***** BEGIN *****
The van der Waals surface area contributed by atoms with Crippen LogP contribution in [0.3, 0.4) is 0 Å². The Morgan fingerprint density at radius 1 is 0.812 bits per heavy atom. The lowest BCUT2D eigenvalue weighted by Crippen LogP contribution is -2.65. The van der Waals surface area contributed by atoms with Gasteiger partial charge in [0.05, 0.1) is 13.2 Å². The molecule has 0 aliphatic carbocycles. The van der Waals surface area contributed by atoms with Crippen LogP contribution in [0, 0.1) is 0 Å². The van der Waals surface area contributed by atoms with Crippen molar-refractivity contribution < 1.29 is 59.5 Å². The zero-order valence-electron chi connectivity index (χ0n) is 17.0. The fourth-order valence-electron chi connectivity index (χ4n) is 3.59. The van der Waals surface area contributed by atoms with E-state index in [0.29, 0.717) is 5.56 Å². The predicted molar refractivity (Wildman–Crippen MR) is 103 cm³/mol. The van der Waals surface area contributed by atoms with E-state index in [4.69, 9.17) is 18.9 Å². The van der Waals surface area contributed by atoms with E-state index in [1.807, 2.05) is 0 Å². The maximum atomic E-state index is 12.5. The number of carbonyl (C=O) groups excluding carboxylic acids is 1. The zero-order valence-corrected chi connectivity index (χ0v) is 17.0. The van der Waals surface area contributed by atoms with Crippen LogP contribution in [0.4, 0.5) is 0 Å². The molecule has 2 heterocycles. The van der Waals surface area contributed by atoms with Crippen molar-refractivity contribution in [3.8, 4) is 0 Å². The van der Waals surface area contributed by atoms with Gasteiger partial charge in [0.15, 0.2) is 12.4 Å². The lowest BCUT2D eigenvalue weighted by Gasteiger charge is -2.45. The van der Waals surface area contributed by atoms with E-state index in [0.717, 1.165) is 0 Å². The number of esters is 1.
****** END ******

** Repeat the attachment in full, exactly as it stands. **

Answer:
The van der Waals surface area contributed by atoms with Crippen LogP contribution in [0.3, 0.4) is 0 Å². The Morgan fingerprint density at radius 1 is 0.812 bits per heavy atom. The lowest BCUT2D eigenvalue weighted by Crippen LogP contribution is -2.65. The van der Waals surface area contributed by atoms with Gasteiger partial charge in [0.05, 0.1) is 13.2 Å². The molecule has 0 aliphatic carbocycles. The van der Waals surface area contributed by atoms with Crippen LogP contribution in [0, 0.1) is 0 Å². The van der Waals surface area contributed by atoms with Crippen molar-refractivity contribution < 1.29 is 59.5 Å². The zero-order valence-electron chi connectivity index (χ0n) is 17.0. The fourth-order valence-electron chi connectivity index (χ4n) is 3.59. The van der Waals surface area contributed by atoms with E-state index in [0.29, 0.717) is 5.56 Å². The predicted molar refractivity (Wildman–Crippen MR) is 103 cm³/mol. The van der Waals surface area contributed by atoms with E-state index in [4.69, 9.17) is 18.9 Å². The van der Waals surface area contributed by atoms with E-state index in [1.807, 2.05) is 0 Å². The maximum atomic E-state index is 12.5. The number of carbonyl (C=O) groups excluding carboxylic acids is 1. The zero-order valence-corrected chi connectivity index (χ0v) is 17.0. The van der Waals surface area contributed by atoms with Crippen LogP contribution in [0.4, 0.5) is 0 Å². The molecule has 2 heterocycles. The van der Waals surface area contributed by atoms with Crippen molar-refractivity contribution in [3.8, 4) is 0 Å². The van der Waals surface area contributed by atoms with Gasteiger partial charge in [0.15, 0.2) is 12.4 Å². The lowest BCUT2D eigenvalue weighted by Gasteiger charge is -2.45. The van der Waals surface area contributed by atoms with E-state index in [0.717, 1.165) is 0 Å². The number of esters is 1.